Pupils with additional learning needs should be welcome at any chemistry event. However, barriers to their attendance are more than just logistical, says Jane Essex

I have had the pleasure of running chemistry outreach events for learners with special educational needs for the last 14 years. However, I continue to question the need for them. Surely the UK Equality Act 2010 sets the expectation that we should routinely make the necessary adjustments to ensure all pupils can take part in any event?

When I first agreed to set up a ‘special’ chemistry day it was on logistical grounds at the request of local special schools. Some children needed a different day to those already on offer to accommodate time for medical interventions. Some schools also needed to send different numbers of staff and children. Nevertheless, I have found most of the adjustments needed are minor, such as reducing literacy demands, and involve a shift in attitude rather than expensive adaptive equipment.

Pupils with special educational needs and disability (SEND) should, in theory, be welcome at chemistry events. However, several additional factors beside the perceived logistical ones prevent them attending. The first is that staff working with SEND pupils are often not science teachers, so do not know about events available. Even if those staff are in a school setting where there are science teachers, they may not be told about opportunities for science enrichment.

My conversations over the years revealed another important factor – many science colleagues in mainstream schools were automatically selecting from their most able and, in learning terms, least diverse pupils to attend. Others weren’t even being considered.

I wondered why some pupils weren’t being considered for attending events unless those events were specifically marketed for pupils with special needs. So, over two years I asked teachers bringing pupils to science outreach days to complete a questionnaire about why they brought them and how they perceived science opportunities for their pupils.

Science is still seen as a means to career progression for the able, rather than as an educational and cultural entitlement for all

There was a consensus among all the respondents that science was beneficial and all pupils should study it. However, the reasons for attending outreach events was markedly different for those attending ’regular’ events and those attending inclusive events. Regular event attendees sought challenge and the chance to learn additional science, to extend science capital for their pupils. In contrast, staff at the inclusive events were looking to strengthen pastoral relationships, to provide interesting and exciting experiences and to develop students’ functional skills. A minority of staff brought pupils because there was no laboratory provision in their alternative educational setting and they did not know how to do practical science in a non-laboratory setting.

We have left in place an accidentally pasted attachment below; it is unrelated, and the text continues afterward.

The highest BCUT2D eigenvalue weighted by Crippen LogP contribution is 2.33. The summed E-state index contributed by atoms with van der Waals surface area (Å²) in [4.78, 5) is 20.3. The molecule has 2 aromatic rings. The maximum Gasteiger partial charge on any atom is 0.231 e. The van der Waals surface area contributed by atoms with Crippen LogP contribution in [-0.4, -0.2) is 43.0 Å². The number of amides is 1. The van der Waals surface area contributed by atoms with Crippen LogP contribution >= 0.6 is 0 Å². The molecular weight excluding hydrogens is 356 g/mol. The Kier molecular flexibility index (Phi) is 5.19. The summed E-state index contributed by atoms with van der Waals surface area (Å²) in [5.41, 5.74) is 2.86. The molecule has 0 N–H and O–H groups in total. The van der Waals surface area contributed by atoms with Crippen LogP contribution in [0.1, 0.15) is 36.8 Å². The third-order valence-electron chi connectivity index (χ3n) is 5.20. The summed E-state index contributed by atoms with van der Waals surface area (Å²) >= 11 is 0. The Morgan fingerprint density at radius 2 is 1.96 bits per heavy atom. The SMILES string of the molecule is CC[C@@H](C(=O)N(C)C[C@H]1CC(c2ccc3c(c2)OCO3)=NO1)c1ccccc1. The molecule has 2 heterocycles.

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Source: Marco Saroldi / Shutterstock.com

The staff at inclusive events did not view the event as a prelude to their students’ specialisation in science (and did not know of any former pupils who were using science in their adult lives). The enthusiastic and capable young learners I have met through these events were not seen as future scientists, on account of their educational identity. In contrast, staff bringing pupils to the regular events could give examples of how pupils had used science to progress into a range of careers. These findings combine to suggest that educators’ thinking about science education has not moved far from the 1950s notion of the Sputnik curriculum, which promoted science and technology as the means to achieve military and economic supremacy. Science is still seen as a means to career progression for the able, rather than as an educational and cultural entitlement for all.

The staff at inclusive events were also, to my surprise, more keen that separate science events were held for SEND pupils, to protect them from failure in a difficult subject and the associated public ‘humiliation’. Even if they knew about other events, they would not take their pupils to events that did not signal accommodation of additional needs, despite legal requirements of service providers to do this. Additionally, staff feedback from inclusive events frequently commends outreach providers specifically for their kindness, not something we see at regular events. The emphasis on protection, dignity and humane treatment recalls the 19th century notion of asylum, where atypical individuals could be protected from the harsh judgement of the outside world.

The Royal Society of Chemistry rightly concerns itself with the question of how well the community of chemists represents society more broadly. We are now recognising the damage done to recruitment by perceptions of science only being for the brainy. If we could give the full range of learners a meaningful experience of science, it would challenge the notion that it is reserved for a privileged elite. Outreach and community events offer an amazing chance to bring rich experiences of chemistry to a complete cross-section of society. Let’s seize that opportunity and signal that we are open to all.

Jane Essex is a lecturer in chemistry education at the University of Strathclyde